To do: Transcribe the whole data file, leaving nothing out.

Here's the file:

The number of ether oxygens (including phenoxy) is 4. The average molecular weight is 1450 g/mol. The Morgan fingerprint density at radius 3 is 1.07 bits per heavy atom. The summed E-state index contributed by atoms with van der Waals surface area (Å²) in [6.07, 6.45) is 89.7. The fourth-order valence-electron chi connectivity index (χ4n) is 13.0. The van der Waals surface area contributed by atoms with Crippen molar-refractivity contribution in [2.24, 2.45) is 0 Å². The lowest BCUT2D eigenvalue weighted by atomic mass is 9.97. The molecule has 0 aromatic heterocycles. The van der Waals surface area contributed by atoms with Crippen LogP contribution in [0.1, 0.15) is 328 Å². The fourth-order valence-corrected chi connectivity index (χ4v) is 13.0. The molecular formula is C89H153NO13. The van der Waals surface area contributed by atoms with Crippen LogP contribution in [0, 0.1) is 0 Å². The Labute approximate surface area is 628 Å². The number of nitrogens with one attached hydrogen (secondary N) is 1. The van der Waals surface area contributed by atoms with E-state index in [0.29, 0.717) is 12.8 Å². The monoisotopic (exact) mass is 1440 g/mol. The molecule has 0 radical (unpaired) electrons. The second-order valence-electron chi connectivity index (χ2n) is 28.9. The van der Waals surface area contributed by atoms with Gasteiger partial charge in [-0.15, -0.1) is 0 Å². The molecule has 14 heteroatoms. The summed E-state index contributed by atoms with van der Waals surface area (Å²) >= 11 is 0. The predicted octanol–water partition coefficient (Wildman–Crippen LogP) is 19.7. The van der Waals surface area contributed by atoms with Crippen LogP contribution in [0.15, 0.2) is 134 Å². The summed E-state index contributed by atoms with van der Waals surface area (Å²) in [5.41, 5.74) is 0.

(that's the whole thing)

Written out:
The number of ether oxygens (including phenoxy) is 4. The average molecular weight is 1450 g/mol. The Morgan fingerprint density at radius 3 is 1.07 bits per heavy atom. The summed E-state index contributed by atoms with van der Waals surface area (Å²) in [6.07, 6.45) is 89.7. The fourth-order valence-electron chi connectivity index (χ4n) is 13.0. The van der Waals surface area contributed by atoms with Crippen molar-refractivity contribution in [2.24, 2.45) is 0 Å². The lowest BCUT2D eigenvalue weighted by atomic mass is 9.97. The molecule has 0 aromatic heterocycles. The van der Waals surface area contributed by atoms with Crippen LogP contribution in [0.1, 0.15) is 328 Å². The fourth-order valence-corrected chi connectivity index (χ4v) is 13.0. The molecular formula is C89H153NO13. The van der Waals surface area contributed by atoms with Crippen LogP contribution in [0, 0.1) is 0 Å². The Labute approximate surface area is 628 Å². The number of nitrogens with one attached hydrogen (secondary N) is 1. The van der Waals surface area contributed by atoms with E-state index in [0.29, 0.717) is 12.8 Å². The monoisotopic (exact) mass is 1440 g/mol. The molecule has 0 radical (unpaired) electrons. The second-order valence-electron chi connectivity index (χ2n) is 28.9. The van der Waals surface area contributed by atoms with Gasteiger partial charge in [-0.15, -0.1) is 0 Å². The molecule has 14 heteroatoms. The summed E-state index contributed by atoms with van der Waals surface area (Å²) >= 11 is 0. The predicted octanol–water partition coefficient (Wildman–Crippen LogP) is 19.7. The van der Waals surface area contributed by atoms with Crippen LogP contribution in [0.15, 0.2) is 134 Å². The summed E-state index contributed by atoms with van der Waals surface area (Å²) in [5.41, 5.74) is 0.